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Crimes against humanity
The forum was open to the public and allowed people to ask any questions they had about slavery and the history of Wilmington in 1898. (Photo: Basil John/WWAY)

WILMINGTON, NC (WWAY) –Teaching the past to benefit the future. That was the mission tonight for the New Hanover chapter of the National Black Leadership Caucus. They’re calling it “Crimes Against Humanity.” Dozens gathered at the New Hanover county public library to discuss the matters like what happened in Charlottesville, but also looked back at events that took place in Wilmington, back in 1898.

“We’re here to bring community dialogue and an agenda about the 1898 massacre which is the only government takeover, right here in Wilmington, North Carolina and compare it to the current events of Charlottesville,” Sonya Patrick, a North Carolina Black Leadership Caucus representative, said.

Many were asking questions and learning about the impact of racism in the past and present.

“There’s a lot of things that happened in 1898, still exist here in Wilmington, those principles and beliefs, not only in Wilmington , but in the entire country,” Patrick said.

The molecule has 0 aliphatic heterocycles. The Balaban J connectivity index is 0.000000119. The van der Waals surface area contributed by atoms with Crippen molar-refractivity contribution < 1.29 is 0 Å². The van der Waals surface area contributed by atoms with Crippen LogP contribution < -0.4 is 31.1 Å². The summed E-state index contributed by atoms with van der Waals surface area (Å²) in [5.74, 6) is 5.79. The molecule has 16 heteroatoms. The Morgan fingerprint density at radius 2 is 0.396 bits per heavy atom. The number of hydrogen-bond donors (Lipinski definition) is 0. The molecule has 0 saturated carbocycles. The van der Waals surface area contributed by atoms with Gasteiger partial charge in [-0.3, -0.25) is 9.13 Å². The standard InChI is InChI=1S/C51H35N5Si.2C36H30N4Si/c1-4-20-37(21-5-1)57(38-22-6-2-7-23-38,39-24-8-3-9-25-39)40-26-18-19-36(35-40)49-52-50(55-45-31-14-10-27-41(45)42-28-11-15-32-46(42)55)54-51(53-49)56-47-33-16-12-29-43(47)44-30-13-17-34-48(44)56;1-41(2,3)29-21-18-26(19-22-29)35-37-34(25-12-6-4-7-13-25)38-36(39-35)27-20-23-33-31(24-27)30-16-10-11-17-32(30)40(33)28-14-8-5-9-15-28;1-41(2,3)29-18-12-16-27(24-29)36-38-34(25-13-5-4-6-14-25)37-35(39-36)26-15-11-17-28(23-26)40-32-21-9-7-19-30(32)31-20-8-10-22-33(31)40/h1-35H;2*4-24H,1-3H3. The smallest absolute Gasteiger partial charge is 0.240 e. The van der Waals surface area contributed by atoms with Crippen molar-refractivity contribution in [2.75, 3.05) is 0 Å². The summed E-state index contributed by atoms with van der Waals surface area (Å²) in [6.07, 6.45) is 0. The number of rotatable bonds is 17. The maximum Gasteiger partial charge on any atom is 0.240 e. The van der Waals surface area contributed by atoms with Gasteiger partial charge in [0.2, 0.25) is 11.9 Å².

Some on the panel say education plays a key part in this and teaching about the acts of the confederacy is important.

“Our history is vitally important to ensure that the future we are able to construct for our children is a future based on truth, around talents, around ambition and dreams and hopes and desires as well as opportunity,” Kim Cook, a UNCW sociology and criminology professor, said.

They also wanted to emphasize the importance of reflecting on the past for a better future.

“I think it’s imperative that we do not sugar coat the history of the confederate as well as the 1898 massacre,” Patrick said.

“What we need to do in our community is not just look at what happened in the past but plan for seven generations to come,” Cook said.

Patrick says she is glad people are interested in making a difference because change starts with those who want to make a difference.

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